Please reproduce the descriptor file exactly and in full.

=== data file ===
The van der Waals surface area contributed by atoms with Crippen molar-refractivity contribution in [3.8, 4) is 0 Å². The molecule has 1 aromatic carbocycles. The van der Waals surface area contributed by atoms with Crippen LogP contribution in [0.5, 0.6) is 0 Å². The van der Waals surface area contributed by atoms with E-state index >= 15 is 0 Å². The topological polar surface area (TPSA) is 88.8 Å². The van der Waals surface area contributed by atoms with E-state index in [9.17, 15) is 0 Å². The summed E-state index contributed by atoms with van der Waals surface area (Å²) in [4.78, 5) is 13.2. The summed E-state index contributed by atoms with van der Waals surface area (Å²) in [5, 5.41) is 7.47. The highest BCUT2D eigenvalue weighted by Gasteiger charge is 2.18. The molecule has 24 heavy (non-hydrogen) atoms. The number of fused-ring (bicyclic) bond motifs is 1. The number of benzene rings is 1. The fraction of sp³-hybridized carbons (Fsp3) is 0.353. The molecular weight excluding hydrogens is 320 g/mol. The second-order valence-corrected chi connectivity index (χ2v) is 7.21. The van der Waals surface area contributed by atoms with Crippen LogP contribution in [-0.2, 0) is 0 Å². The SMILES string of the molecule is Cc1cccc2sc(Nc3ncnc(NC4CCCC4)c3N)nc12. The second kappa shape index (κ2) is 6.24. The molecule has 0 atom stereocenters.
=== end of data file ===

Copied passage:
The van der Waals surface area contributed by atoms with Crippen molar-refractivity contribution in [3.8, 4) is 0 Å². The molecule has 1 aromatic carbocycles. The van der Waals surface area contributed by atoms with Crippen LogP contribution in [0.5, 0.6) is 0 Å². The van der Waals surface area contributed by atoms with E-state index >= 15 is 0 Å². The topological polar surface area (TPSA) is 88.8 Å². The van der Waals surface area contributed by atoms with E-state index in [9.17, 15) is 0 Å². The summed E-state index contributed by atoms with van der Waals surface area (Å²) in [4.78, 5) is 13.2. The summed E-state index contributed by atoms with van der Waals surface area (Å²) in [5, 5.41) is 7.47. The highest BCUT2D eigenvalue weighted by Gasteiger charge is 2.18. The molecule has 24 heavy (non-hydrogen) atoms. The number of fused-ring (bicyclic) bond motifs is 1. The number of benzene rings is 1. The fraction of sp³-hybridized carbons (Fsp3) is 0.353. The molecular weight excluding hydrogens is 320 g/mol. The second-order valence-corrected chi connectivity index (χ2v) is 7.21. The van der Waals surface area contributed by atoms with Crippen LogP contribution in [-0.2, 0) is 0 Å². The SMILES string of the molecule is Cc1cccc2sc(Nc3ncnc(NC4CCCC4)c3N)nc12. The second kappa shape index (κ2) is 6.24. The molecule has 0 atom stereocenters.